Limits...
Top-down modulation of visual processing and knowledge after 250 ms supports object constancy of category decisions.

Schendan HE, Ganis G - Front Psychol (2015)

Bottom Line: N3 impoverishment effects localized to both prefrontal and occipitotemporal cortex for real objects only.The N3 also showed knowledge effects by 230 ms that localized to occipitotemporal cortex.Finally, response activity in supplementary motor area during a posterior SW after 900 ms showed impoverishment effects that correlated with RTs.

View Article: PubMed Central - PubMed

Affiliation: School of Psychology, Cognition Institute, University of Plymouth Plymouth, UK.

ABSTRACT
People categorize objects more slowly when visual input is highly impoverished instead of optimal. While bottom-up models may explain a decision with optimal input, perceptual hypothesis testing (PHT) theories implicate top-down processes with impoverished input. Brain mechanisms and the time course of PHT are largely unknown. This event-related potential study used a neuroimaging paradigm that implicated prefrontal cortex in top-down modulation of occipitotemporal cortex. Subjects categorized more impoverished and less impoverished real and pseudo objects. PHT theories predict larger impoverishment effects for real than pseudo objects because top-down processes modulate knowledge only for real objects, but different PHT variants predict different timing. Consistent with parietal-prefrontal PHT variants, around 250 ms, the earliest impoverished real object interaction started on an N3 complex, which reflects interactive cortical activity for object cognition. N3 impoverishment effects localized to both prefrontal and occipitotemporal cortex for real objects only. The N3 also showed knowledge effects by 230 ms that localized to occipitotemporal cortex. Later effects reflected (a) word meaning in temporal cortex during the N400, (b) internal evaluation of prior decision and memory processes and secondary higher-order memory involving anterotemporal parts of a default mode network during posterior positivity (P600), and (c) response related activity in posterior cingulate during an anterior slow wave (SW) after 700 ms. Finally, response activity in supplementary motor area during a posterior SW after 900 ms showed impoverishment effects that correlated with RTs. Convergent evidence from studies of vision, memory, and mental imagery which reflects purely top-down inputs, indicates that the N3 reflects the critical top-down processes of PHT. A hybrid multiple-state interactive, PHT and decision theory best explains the visual constancy of object cognition.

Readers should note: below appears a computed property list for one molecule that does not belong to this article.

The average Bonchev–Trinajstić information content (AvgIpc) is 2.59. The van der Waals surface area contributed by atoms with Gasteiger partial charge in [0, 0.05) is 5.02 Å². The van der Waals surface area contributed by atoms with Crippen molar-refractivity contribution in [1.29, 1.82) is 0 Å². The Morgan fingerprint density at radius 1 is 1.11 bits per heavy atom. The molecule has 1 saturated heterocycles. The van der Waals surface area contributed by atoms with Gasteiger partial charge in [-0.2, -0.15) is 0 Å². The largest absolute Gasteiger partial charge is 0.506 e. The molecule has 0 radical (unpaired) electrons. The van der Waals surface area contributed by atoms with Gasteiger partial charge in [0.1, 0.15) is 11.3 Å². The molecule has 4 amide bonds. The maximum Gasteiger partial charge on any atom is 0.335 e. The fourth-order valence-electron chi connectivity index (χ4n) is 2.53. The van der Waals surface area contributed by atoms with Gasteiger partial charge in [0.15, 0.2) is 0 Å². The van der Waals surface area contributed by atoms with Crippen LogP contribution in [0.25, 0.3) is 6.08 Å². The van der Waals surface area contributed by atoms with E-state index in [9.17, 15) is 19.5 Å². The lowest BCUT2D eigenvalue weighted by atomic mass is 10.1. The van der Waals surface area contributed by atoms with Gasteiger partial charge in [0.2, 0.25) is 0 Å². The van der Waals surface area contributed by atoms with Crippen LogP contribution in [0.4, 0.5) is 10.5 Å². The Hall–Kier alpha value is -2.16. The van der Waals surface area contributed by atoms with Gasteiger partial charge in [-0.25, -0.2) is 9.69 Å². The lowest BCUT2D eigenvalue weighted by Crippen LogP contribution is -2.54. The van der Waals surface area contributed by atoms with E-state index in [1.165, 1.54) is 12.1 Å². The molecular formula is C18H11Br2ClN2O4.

No MeSH data available.


Multiple-state interactive (MUSI) theory and summary of results. Numerals indicate time in milliseconds (ms). (A) Brain regions contributing to each state of cortical dynamics. Brain images in black box taken from impoverishment effects in fMRI studies of Ganis et al. (2007) for state 2 and dorsal stream of state 1 and Schendan and Stern (2008) for all others. Note: Green arrow is feedback. Black arrow is bottom-up. State 1 axial slice shows object-sensitive areas. VLPFC, ventral lateral prefrontal cortex; vcIPS, ventrocaudal intraparietal sulcus; TOS, transverse occipital sulcus; LOS, lateral occipital sulcus; ITS, inferotemporal sulcus; FG, fusiform gyrus; COS, collateral sulcus; LP, lateral inferior parietal cortex; MPF, medial prefrontal cortex; PCC, posterior cingulate cortex; ACC, anterior cingulate cortex; SMA, supplementary motor area. (B) Timing of cortical dynamics and summary of ERP and RT results. In state 1, the VPP/N170 in occipitotemporal cortex (see A) shows no impoverished-real-object effect. In state 2, the N3 complex (including N300, P3, P250, D220, N250 components), indexing an interactive network of occipitotemporal, occipitoparietal, and VLPFC regions (see A), shows the earliest impoverished-real-object effect. The later N400 also shows such an effect. In state 3, the P600/LPC in temporal lobe parts of a default mode network (see A) shows a later impoverished-real-object effect; note, the sLORETA brain source results from Figure 8E are copied here to show the location of P600/LPC effects. The latest such effect modulates an anterior slow wave (SW) in the PCC (see A). Gray shading indicates time course of the brain source of the P600 and SW impoverishment effects. A final posterior SW (pSW; state final) correlates with RTs and reflects SMA. Gray arrow points to mean RTs along ERP time course (same legend as for ERPs).
© Copyright Policy
Related In: Results  -  Collection

License
getmorefigures.php?uid=PMC4584963&req=5